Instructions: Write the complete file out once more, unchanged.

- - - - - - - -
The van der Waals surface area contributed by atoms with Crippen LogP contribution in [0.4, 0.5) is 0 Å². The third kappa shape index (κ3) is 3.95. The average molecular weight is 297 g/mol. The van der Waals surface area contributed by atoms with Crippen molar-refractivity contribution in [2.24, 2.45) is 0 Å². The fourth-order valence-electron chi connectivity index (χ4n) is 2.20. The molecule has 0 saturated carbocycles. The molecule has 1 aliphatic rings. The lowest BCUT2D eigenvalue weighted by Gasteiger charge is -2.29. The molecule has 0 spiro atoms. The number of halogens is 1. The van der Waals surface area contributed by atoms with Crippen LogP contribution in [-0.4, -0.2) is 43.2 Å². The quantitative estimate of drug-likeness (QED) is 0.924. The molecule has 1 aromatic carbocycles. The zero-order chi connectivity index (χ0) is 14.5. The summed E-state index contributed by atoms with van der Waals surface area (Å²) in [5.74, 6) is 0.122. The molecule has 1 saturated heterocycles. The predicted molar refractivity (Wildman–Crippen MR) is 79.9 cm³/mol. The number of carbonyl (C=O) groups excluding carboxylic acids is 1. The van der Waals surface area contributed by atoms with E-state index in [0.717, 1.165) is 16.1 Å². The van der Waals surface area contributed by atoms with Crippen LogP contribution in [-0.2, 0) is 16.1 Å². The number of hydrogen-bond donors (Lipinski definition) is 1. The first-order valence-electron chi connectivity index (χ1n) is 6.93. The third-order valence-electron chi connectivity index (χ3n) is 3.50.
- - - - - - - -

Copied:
The van der Waals surface area contributed by atoms with Crippen LogP contribution in [0.4, 0.5) is 0 Å². The third kappa shape index (κ3) is 3.95. The average molecular weight is 297 g/mol. The van der Waals surface area contributed by atoms with Crippen molar-refractivity contribution in [2.24, 2.45) is 0 Å². The fourth-order valence-electron chi connectivity index (χ4n) is 2.20. The molecule has 0 saturated carbocycles. The molecule has 1 aliphatic rings. The lowest BCUT2D eigenvalue weighted by Gasteiger charge is -2.29. The molecule has 0 spiro atoms. The number of halogens is 1. The van der Waals surface area contributed by atoms with Crippen LogP contribution in [-0.4, -0.2) is 43.2 Å². The quantitative estimate of drug-likeness (QED) is 0.924. The molecule has 1 aromatic carbocycles. The zero-order chi connectivity index (χ0) is 14.5. The summed E-state index contributed by atoms with van der Waals surface area (Å²) in [5.74, 6) is 0.122. The molecule has 1 saturated heterocycles. The predicted molar refractivity (Wildman–Crippen MR) is 79.9 cm³/mol. The number of carbonyl (C=O) groups excluding carboxylic acids is 1. The van der Waals surface area contributed by atoms with E-state index in [0.717, 1.165) is 16.1 Å². The van der Waals surface area contributed by atoms with Crippen LogP contribution in [-0.2, 0) is 16.1 Å². The number of hydrogen-bond donors (Lipinski definition) is 1. The first-order valence-electron chi connectivity index (χ1n) is 6.93. The third-order valence-electron chi connectivity index (χ3n) is 3.50.